Yesterday, an article titled, 10 Reasons You Shouldn’t Date A Mexican Man was published. Like many people I’m sure, that title made me nervous. Reading it made me cringe. I know racism isn’t a word people like to use unless terrible acts of violence are being committed, and combined with unequivocally racist language, but in the social reality of the world, racism is everywhere. It is blatant and it is insidious. It is experienced in the obvious analysis of who gets stopped and frisked, and it is experienced in daily microaggressions of complimenting one’s vernacular of English.
As I always tell people when I make analyses whether in writing about cultural observations or experiences in the media world or in the academic world, I try not to make assumptions about people’s intentions. Why? Because I cannot measure intentions. Intentions belong only to the heart and mind of the individual of which I cannot rely nor verify. Based on tone, context, and historical experiences, however, I can make deductions. From the tone of the article, I deduce that Trisha meant no harm in her article. She might even have considered it a positive thing.
But of course that is exactly the insidiousness of racism – that it is present even in our positive attributions of individuals and communities. Using a personal example and one I have received since moving to the United States, telling me, “I speak well,” in a surprised tone, purportedly because of my Africanness or my Blackness is not a compliment. It is a function of limited White and Western ideologies and stereotypes of what a person in my body should speak like. That aside, ignorance is not an excuse for breaking the law, as they say. And as I would often tell my undergraduate student, “If you attempt for an A, but you give me D work. I am still giving you a D.” In the context of an article about attraction, this is of course more complex because racism becomes codified in particular fetishizations of particular bodies.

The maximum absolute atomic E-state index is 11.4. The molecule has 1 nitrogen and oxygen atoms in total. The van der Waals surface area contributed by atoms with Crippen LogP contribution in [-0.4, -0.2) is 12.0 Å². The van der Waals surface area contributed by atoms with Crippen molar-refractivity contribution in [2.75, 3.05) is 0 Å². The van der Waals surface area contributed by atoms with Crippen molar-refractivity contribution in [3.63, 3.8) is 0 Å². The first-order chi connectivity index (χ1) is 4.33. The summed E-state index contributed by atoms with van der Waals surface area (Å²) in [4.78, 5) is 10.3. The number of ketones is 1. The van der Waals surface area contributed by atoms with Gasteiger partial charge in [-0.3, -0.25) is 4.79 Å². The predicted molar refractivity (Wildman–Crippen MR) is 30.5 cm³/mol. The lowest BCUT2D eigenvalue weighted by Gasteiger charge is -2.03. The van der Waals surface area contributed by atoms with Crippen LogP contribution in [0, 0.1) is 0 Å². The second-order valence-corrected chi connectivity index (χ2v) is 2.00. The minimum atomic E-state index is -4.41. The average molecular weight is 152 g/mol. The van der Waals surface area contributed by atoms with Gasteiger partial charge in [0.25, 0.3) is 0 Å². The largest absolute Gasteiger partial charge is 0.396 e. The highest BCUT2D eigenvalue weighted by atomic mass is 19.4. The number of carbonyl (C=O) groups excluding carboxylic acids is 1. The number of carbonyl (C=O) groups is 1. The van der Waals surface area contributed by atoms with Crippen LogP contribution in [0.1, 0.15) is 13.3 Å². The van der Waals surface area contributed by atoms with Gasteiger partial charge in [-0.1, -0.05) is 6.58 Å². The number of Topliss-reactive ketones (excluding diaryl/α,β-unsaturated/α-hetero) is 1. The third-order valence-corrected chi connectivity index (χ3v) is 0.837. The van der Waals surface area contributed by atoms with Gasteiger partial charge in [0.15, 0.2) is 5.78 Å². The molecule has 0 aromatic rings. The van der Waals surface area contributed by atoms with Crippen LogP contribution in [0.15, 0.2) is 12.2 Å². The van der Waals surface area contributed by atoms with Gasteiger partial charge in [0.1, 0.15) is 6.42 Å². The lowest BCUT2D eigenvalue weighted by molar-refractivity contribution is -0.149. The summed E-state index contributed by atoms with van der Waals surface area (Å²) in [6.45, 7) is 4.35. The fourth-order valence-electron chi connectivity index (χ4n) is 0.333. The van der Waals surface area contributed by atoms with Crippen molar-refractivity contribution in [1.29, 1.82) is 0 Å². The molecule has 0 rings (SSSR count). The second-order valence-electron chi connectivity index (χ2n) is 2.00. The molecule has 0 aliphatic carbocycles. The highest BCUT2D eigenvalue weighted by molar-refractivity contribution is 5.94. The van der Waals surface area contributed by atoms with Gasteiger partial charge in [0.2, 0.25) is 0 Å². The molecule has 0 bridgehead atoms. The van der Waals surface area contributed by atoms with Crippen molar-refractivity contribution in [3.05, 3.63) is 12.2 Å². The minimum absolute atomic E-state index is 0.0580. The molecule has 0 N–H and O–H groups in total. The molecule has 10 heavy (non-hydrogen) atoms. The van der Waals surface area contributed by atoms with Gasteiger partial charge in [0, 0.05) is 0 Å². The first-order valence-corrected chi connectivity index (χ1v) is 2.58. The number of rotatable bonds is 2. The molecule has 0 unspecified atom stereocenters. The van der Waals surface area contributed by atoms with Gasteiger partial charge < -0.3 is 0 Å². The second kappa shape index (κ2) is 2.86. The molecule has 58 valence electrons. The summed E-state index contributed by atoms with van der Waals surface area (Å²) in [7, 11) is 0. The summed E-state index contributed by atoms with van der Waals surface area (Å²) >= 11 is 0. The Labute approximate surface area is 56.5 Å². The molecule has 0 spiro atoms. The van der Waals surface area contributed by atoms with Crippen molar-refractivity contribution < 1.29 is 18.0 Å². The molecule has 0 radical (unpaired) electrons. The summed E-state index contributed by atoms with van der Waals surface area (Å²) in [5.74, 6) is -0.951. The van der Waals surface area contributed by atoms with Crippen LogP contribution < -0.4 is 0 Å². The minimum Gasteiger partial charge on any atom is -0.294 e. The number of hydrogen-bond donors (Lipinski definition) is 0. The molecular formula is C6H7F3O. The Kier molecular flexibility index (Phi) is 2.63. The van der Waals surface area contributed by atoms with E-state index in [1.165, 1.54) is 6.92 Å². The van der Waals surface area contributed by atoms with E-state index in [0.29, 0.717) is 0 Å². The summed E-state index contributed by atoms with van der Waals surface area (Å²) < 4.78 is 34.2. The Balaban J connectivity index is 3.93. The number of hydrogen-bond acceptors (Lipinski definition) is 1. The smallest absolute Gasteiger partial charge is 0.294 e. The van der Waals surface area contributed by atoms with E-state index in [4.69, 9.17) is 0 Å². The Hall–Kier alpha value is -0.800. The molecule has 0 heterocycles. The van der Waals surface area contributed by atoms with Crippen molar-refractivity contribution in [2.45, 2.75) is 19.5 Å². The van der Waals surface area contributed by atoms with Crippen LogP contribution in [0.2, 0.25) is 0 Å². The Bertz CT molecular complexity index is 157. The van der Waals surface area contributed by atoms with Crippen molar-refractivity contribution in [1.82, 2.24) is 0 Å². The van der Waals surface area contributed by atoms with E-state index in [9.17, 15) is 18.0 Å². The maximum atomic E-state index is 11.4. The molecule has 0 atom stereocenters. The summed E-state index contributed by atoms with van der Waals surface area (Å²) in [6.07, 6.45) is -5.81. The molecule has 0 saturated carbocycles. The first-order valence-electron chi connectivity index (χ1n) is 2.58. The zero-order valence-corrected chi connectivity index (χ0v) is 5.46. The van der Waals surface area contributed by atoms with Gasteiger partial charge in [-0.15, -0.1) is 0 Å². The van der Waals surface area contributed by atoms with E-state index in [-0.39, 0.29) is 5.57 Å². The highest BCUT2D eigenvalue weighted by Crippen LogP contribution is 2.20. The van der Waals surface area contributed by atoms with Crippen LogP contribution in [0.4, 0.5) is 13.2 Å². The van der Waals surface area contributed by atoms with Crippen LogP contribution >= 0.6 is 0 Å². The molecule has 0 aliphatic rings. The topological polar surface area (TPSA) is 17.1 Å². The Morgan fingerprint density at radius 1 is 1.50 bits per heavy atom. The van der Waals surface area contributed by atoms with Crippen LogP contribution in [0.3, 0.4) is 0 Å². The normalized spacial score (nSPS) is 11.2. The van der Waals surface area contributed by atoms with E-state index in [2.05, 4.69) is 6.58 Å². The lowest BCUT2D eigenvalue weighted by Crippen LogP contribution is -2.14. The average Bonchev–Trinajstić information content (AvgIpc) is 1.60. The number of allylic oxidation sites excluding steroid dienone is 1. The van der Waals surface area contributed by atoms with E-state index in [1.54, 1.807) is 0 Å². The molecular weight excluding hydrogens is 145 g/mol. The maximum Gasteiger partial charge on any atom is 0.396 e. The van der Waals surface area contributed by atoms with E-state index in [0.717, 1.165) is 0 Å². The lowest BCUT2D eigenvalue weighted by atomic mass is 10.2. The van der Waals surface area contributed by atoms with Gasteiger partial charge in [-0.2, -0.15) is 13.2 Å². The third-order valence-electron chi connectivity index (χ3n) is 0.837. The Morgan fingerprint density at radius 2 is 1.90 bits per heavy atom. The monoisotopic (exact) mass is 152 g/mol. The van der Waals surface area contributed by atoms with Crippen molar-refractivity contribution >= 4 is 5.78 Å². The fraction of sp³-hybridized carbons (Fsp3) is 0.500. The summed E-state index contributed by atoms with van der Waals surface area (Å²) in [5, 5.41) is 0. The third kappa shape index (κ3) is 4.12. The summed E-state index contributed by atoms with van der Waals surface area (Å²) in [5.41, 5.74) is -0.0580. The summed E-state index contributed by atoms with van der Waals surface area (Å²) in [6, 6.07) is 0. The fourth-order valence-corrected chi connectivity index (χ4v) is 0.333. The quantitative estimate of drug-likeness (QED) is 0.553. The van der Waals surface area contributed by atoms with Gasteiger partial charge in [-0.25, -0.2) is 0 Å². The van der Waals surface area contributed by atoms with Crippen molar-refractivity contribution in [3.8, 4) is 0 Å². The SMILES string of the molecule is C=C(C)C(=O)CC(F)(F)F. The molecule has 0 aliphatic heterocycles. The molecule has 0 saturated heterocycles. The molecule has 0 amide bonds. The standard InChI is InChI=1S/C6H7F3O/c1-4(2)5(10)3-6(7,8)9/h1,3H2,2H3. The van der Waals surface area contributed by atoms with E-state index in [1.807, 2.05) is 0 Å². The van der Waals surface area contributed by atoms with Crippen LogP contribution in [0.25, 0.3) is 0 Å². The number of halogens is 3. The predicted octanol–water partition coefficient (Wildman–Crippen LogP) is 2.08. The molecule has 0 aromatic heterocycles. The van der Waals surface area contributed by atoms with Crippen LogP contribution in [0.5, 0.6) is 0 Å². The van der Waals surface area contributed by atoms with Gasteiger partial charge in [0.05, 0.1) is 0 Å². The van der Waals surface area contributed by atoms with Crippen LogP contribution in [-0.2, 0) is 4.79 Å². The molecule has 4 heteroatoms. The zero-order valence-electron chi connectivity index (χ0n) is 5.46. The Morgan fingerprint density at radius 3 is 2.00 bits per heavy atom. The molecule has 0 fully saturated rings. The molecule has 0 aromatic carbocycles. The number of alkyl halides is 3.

Now while it is usually female bodies that have historically been objectified and have come under the male gaze, people of color – both men and women – have since their contact with Europeans, come under a White, Western gaze. The abhorrent way in which men and women of color, are discussed in public global spaces are on one hand, othered and juxtaposed to Whiteness so as to subjugate rhetorically, but on the other hand, sexualized and fetishized, as almost a curiosity for the other. The reality however, is that Whiteness has been so prevalent in the world, that it prevails not only under European constructions, but non-European communities view themselves and each other under the same lens. History and how it assists us in understanding constructions of attraction – both physical and emotional and mental – is helpful. But history is also a warped place, especially when we realize we create it every day.